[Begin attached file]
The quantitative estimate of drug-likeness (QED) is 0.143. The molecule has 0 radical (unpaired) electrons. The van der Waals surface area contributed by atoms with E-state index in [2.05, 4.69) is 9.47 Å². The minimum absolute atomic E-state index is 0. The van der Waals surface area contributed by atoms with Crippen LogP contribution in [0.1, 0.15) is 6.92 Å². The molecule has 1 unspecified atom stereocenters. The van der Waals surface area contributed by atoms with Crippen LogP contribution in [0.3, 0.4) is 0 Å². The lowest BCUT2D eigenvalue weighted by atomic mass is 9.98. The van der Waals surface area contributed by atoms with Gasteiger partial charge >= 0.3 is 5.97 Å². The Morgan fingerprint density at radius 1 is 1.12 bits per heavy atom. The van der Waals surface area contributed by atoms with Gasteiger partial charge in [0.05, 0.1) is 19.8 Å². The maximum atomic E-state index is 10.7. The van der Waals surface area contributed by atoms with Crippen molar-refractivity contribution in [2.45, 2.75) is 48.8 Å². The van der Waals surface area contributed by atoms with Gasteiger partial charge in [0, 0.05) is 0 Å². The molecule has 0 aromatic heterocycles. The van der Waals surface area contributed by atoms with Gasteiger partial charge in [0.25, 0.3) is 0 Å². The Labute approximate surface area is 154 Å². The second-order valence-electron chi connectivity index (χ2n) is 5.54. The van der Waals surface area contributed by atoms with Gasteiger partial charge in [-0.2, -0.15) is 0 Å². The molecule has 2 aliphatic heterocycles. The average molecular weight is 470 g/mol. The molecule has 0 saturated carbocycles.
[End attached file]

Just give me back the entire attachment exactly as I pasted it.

The quantitative estimate of drug-likeness (QED) is 0.143. The molecule has 0 radical (unpaired) electrons. The van der Waals surface area contributed by atoms with E-state index in [2.05, 4.69) is 9.47 Å². The minimum absolute atomic E-state index is 0. The van der Waals surface area contributed by atoms with Crippen LogP contribution in [0.1, 0.15) is 6.92 Å². The molecule has 1 unspecified atom stereocenters. The van der Waals surface area contributed by atoms with Crippen LogP contribution in [0.3, 0.4) is 0 Å². The lowest BCUT2D eigenvalue weighted by atomic mass is 9.98. The van der Waals surface area contributed by atoms with Gasteiger partial charge >= 0.3 is 5.97 Å². The Morgan fingerprint density at radius 1 is 1.12 bits per heavy atom. The van der Waals surface area contributed by atoms with Gasteiger partial charge in [0.05, 0.1) is 19.8 Å². The maximum atomic E-state index is 10.7. The van der Waals surface area contributed by atoms with Crippen molar-refractivity contribution in [2.45, 2.75) is 48.8 Å². The van der Waals surface area contributed by atoms with Gasteiger partial charge in [0, 0.05) is 0 Å². The molecule has 0 aromatic heterocycles. The van der Waals surface area contributed by atoms with Gasteiger partial charge in [0.25, 0.3) is 0 Å². The Labute approximate surface area is 154 Å². The second-order valence-electron chi connectivity index (χ2n) is 5.54. The van der Waals surface area contributed by atoms with Gasteiger partial charge in [-0.2, -0.15) is 0 Å². The molecule has 2 aliphatic heterocycles. The average molecular weight is 470 g/mol. The molecule has 0 saturated carbocycles.